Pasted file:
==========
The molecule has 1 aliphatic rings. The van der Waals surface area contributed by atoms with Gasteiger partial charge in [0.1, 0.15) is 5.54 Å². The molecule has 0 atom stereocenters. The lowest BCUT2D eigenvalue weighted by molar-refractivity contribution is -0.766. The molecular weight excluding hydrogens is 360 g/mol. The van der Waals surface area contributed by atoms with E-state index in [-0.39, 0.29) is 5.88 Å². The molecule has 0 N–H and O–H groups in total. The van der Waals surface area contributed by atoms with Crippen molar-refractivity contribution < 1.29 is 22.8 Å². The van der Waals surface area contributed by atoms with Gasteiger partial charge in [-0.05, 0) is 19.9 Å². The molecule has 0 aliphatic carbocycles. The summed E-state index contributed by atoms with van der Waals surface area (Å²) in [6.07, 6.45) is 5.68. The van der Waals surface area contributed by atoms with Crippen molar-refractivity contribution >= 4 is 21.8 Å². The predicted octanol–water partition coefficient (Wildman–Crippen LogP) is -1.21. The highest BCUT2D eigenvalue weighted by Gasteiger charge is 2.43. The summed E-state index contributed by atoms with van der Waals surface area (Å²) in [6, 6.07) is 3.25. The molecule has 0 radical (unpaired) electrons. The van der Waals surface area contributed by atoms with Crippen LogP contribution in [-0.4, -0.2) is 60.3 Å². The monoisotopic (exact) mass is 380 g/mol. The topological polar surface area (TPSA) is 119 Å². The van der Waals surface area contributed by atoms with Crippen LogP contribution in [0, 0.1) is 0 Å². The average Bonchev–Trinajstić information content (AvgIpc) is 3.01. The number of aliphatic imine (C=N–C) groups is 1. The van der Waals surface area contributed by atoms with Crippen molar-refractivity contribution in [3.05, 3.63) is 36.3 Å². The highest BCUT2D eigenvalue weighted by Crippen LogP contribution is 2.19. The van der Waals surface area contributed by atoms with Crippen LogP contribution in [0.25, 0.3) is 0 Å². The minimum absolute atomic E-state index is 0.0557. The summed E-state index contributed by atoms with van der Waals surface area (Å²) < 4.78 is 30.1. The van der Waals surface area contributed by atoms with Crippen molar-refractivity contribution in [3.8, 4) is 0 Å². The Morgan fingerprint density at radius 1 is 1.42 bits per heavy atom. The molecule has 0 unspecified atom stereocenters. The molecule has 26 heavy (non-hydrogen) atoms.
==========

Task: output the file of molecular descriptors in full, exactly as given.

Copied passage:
The molecule has 1 aliphatic rings. The van der Waals surface area contributed by atoms with Gasteiger partial charge in [0.1, 0.15) is 5.54 Å². The molecule has 0 atom stereocenters. The lowest BCUT2D eigenvalue weighted by molar-refractivity contribution is -0.766. The molecular weight excluding hydrogens is 360 g/mol. The van der Waals surface area contributed by atoms with E-state index in [-0.39, 0.29) is 5.88 Å². The molecule has 0 N–H and O–H groups in total. The van der Waals surface area contributed by atoms with Crippen molar-refractivity contribution < 1.29 is 22.8 Å². The van der Waals surface area contributed by atoms with Gasteiger partial charge in [-0.05, 0) is 19.9 Å². The molecule has 0 aliphatic carbocycles. The summed E-state index contributed by atoms with van der Waals surface area (Å²) in [6.07, 6.45) is 5.68. The van der Waals surface area contributed by atoms with Crippen molar-refractivity contribution >= 4 is 21.8 Å². The predicted octanol–water partition coefficient (Wildman–Crippen LogP) is -1.21. The highest BCUT2D eigenvalue weighted by Gasteiger charge is 2.43. The summed E-state index contributed by atoms with van der Waals surface area (Å²) in [6, 6.07) is 3.25. The molecule has 0 radical (unpaired) electrons. The van der Waals surface area contributed by atoms with Crippen LogP contribution in [-0.4, -0.2) is 60.3 Å². The monoisotopic (exact) mass is 380 g/mol. The topological polar surface area (TPSA) is 119 Å². The van der Waals surface area contributed by atoms with Crippen LogP contribution in [0, 0.1) is 0 Å². The average Bonchev–Trinajstić information content (AvgIpc) is 3.01. The number of aliphatic imine (C=N–C) groups is 1. The van der Waals surface area contributed by atoms with Crippen molar-refractivity contribution in [3.05, 3.63) is 36.3 Å². The highest BCUT2D eigenvalue weighted by Crippen LogP contribution is 2.19. The van der Waals surface area contributed by atoms with Crippen LogP contribution in [0.25, 0.3) is 0 Å². The minimum absolute atomic E-state index is 0.0557. The summed E-state index contributed by atoms with van der Waals surface area (Å²) < 4.78 is 30.1. The van der Waals surface area contributed by atoms with Crippen molar-refractivity contribution in [3.8, 4) is 0 Å². The Morgan fingerprint density at radius 1 is 1.42 bits per heavy atom. The molecule has 0 unspecified atom stereocenters. The molecule has 26 heavy (non-hydrogen) atoms.